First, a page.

Beginning in the 20th century with the consideration of the seven-valent pneumococcal conjugate vaccine in the US, the cost effectiveness became a topic of discussion when this vaccine was being considered for universal use by the US Advisory Committee on Immunization practices (ACIP). In 2008, the ACIP began using formal criteria for the presentation of such data and their inclusion in ACIP discussions. More recently, the US Institute of Medicine has recommended that health economic considerations play a primary role in the prioritization of future vaccine for development. However, such analyses can be biased towards vaccines that provide economic benefit rather than those that reduce severe morbidity and mortality. This is because the economic impact of minor common events that result in medical utilization or time lost from work for parents can outweigh the economic impact of severe morbidity and mortality. Thus diseases with a low mortality and morbidity but with a common clinical manifestation such as the common cold could be prioritized over vaccines against diseases such as meningococcal sepsis where the morbidity and mortality associated with each case is very high, but there is no associated common clinical syndrome. Thus the use of cost effectiveness analyses as a 'gating criteria' to decide which vaccines should be developed or routinely used runs the risk of transforming vaccines into primarily a tool for achieving cost savings within the health care system rather than a public health intervention targeting human suffering, death and disability. It is the purpose of this article to review the framework under which health economic evaluations can be undertaken, to review the experience with and reliability of such analyses, and to discuss the potential negative implications of the use of health economic analyses as a primary decision making tool.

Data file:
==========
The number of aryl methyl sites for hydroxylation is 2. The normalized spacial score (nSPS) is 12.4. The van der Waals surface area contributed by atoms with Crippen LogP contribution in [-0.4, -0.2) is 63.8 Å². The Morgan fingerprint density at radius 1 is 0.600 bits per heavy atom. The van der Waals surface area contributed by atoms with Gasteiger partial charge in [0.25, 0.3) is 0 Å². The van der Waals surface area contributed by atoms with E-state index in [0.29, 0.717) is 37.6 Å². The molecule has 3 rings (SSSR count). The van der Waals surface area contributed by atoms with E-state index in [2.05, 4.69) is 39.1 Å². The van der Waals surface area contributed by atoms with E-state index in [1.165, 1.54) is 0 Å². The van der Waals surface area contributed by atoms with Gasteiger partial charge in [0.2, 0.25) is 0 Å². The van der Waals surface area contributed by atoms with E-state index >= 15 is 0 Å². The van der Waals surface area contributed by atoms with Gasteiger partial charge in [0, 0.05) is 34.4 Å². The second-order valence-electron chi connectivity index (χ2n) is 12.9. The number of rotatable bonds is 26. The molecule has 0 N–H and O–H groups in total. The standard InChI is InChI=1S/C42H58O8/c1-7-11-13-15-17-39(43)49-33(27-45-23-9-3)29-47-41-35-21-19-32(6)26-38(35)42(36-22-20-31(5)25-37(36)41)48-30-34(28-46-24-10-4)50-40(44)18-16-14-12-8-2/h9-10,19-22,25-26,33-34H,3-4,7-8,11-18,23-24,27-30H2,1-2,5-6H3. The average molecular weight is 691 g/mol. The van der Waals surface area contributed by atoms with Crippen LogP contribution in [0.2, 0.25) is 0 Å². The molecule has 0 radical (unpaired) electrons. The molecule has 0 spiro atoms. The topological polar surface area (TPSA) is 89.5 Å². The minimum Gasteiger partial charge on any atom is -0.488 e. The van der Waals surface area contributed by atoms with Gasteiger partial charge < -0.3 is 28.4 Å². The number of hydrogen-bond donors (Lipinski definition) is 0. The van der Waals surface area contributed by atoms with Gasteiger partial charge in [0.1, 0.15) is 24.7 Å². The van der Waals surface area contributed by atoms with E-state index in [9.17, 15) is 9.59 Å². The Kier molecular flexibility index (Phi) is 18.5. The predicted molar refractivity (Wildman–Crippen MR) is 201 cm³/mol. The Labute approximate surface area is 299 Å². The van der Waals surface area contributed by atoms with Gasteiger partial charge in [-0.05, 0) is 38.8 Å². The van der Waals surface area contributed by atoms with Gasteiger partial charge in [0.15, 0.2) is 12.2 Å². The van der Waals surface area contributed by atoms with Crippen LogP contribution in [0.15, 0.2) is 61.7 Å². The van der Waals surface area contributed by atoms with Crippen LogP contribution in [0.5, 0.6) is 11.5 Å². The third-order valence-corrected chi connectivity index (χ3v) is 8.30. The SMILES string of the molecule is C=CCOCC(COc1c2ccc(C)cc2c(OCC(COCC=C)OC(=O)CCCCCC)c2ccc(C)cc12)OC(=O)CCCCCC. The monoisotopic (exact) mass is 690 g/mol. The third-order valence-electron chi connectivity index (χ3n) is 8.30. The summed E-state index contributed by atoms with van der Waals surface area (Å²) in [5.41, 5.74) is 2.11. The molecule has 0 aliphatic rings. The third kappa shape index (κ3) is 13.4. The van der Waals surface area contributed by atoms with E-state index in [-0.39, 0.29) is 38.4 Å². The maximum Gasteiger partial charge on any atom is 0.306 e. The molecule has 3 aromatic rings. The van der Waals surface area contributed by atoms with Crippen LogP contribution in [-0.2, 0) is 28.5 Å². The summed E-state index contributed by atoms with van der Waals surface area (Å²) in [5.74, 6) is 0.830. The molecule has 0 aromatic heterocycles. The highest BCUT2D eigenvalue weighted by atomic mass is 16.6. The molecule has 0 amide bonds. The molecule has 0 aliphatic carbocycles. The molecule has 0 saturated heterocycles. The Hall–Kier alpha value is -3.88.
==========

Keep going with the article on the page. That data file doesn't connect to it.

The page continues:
Keywords: Cost-effectiveness; Vaccine policy.
Copyright © 2013 The Author. Published by Elsevier Ltd.. All rights reserved.